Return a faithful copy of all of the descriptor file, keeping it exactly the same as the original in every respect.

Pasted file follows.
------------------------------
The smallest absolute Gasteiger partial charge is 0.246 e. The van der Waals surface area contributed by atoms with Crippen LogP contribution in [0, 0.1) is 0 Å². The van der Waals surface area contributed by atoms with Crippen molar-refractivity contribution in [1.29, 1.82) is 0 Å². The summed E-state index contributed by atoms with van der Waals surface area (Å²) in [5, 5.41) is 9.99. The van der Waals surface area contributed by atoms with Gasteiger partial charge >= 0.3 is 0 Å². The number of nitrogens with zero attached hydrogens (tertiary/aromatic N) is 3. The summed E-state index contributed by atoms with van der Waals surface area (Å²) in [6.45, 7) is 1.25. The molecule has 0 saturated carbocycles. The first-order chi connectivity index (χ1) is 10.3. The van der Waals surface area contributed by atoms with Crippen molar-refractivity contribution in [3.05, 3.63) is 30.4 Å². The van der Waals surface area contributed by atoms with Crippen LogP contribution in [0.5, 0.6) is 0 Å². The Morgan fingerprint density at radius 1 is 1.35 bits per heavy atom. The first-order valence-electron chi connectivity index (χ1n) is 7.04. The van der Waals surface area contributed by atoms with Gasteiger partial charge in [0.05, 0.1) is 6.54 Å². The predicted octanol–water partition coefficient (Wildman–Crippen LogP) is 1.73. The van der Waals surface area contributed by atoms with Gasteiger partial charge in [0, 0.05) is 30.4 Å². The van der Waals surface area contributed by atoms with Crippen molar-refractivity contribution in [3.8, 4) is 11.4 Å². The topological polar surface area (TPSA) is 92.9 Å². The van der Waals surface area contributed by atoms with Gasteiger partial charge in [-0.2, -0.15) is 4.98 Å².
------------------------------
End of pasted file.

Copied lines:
The smallest absolute Gasteiger partial charge is 0.246 e. The van der Waals surface area contributed by atoms with Crippen LogP contribution in [0, 0.1) is 0 Å². The van der Waals surface area contributed by atoms with Crippen molar-refractivity contribution in [1.29, 1.82) is 0 Å². The summed E-state index contributed by atoms with van der Waals surface area (Å²) in [5, 5.41) is 9.99. The van der Waals surface area contributed by atoms with Gasteiger partial charge >= 0.3 is 0 Å². The number of nitrogens with zero attached hydrogens (tertiary/aromatic N) is 3. The summed E-state index contributed by atoms with van der Waals surface area (Å²) in [6.45, 7) is 1.25. The molecule has 0 saturated carbocycles. The first-order chi connectivity index (χ1) is 10.3. The van der Waals surface area contributed by atoms with Crippen molar-refractivity contribution in [3.05, 3.63) is 30.4 Å². The van der Waals surface area contributed by atoms with Crippen LogP contribution in [0.5, 0.6) is 0 Å². The Morgan fingerprint density at radius 1 is 1.35 bits per heavy atom. The first-order valence-electron chi connectivity index (χ1n) is 7.04. The van der Waals surface area contributed by atoms with Gasteiger partial charge in [0.05, 0.1) is 6.54 Å². The predicted octanol–water partition coefficient (Wildman–Crippen LogP) is 1.73. The van der Waals surface area contributed by atoms with Gasteiger partial charge in [0, 0.05) is 30.4 Å². The van der Waals surface area contributed by atoms with Crippen molar-refractivity contribution in [3.8, 4) is 11.4 Å². The topological polar surface area (TPSA) is 92.9 Å². The van der Waals surface area contributed by atoms with Gasteiger partial charge in [-0.2, -0.15) is 4.98 Å².